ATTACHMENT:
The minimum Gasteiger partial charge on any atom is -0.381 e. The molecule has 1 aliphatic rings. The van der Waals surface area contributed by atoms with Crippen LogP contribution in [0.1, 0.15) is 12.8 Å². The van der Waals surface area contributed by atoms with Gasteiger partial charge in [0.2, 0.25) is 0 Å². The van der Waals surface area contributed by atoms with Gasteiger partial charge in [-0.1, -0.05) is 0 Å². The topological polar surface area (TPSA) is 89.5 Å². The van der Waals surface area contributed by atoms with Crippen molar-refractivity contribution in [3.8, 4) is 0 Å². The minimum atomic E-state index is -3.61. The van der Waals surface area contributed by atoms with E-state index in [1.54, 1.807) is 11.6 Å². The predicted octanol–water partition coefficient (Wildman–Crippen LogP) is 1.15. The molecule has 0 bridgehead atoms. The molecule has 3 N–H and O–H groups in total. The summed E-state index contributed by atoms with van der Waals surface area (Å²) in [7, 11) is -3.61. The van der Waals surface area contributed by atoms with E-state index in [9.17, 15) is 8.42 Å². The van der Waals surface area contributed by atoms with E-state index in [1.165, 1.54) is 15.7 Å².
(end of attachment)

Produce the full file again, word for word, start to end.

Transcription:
The minimum Gasteiger partial charge on any atom is -0.381 e. The molecule has 1 aliphatic rings. The van der Waals surface area contributed by atoms with Crippen LogP contribution in [0.1, 0.15) is 12.8 Å². The van der Waals surface area contributed by atoms with Gasteiger partial charge in [0.2, 0.25) is 0 Å². The van der Waals surface area contributed by atoms with Gasteiger partial charge in [-0.1, -0.05) is 0 Å². The topological polar surface area (TPSA) is 89.5 Å². The van der Waals surface area contributed by atoms with Crippen molar-refractivity contribution in [3.8, 4) is 0 Å². The minimum atomic E-state index is -3.61. The van der Waals surface area contributed by atoms with E-state index in [1.54, 1.807) is 11.6 Å². The predicted octanol–water partition coefficient (Wildman–Crippen LogP) is 1.15. The molecule has 0 bridgehead atoms. The molecule has 3 N–H and O–H groups in total. The summed E-state index contributed by atoms with van der Waals surface area (Å²) in [7, 11) is -3.61. The van der Waals surface area contributed by atoms with E-state index in [9.17, 15) is 8.42 Å². The van der Waals surface area contributed by atoms with E-state index in [1.165, 1.54) is 15.7 Å².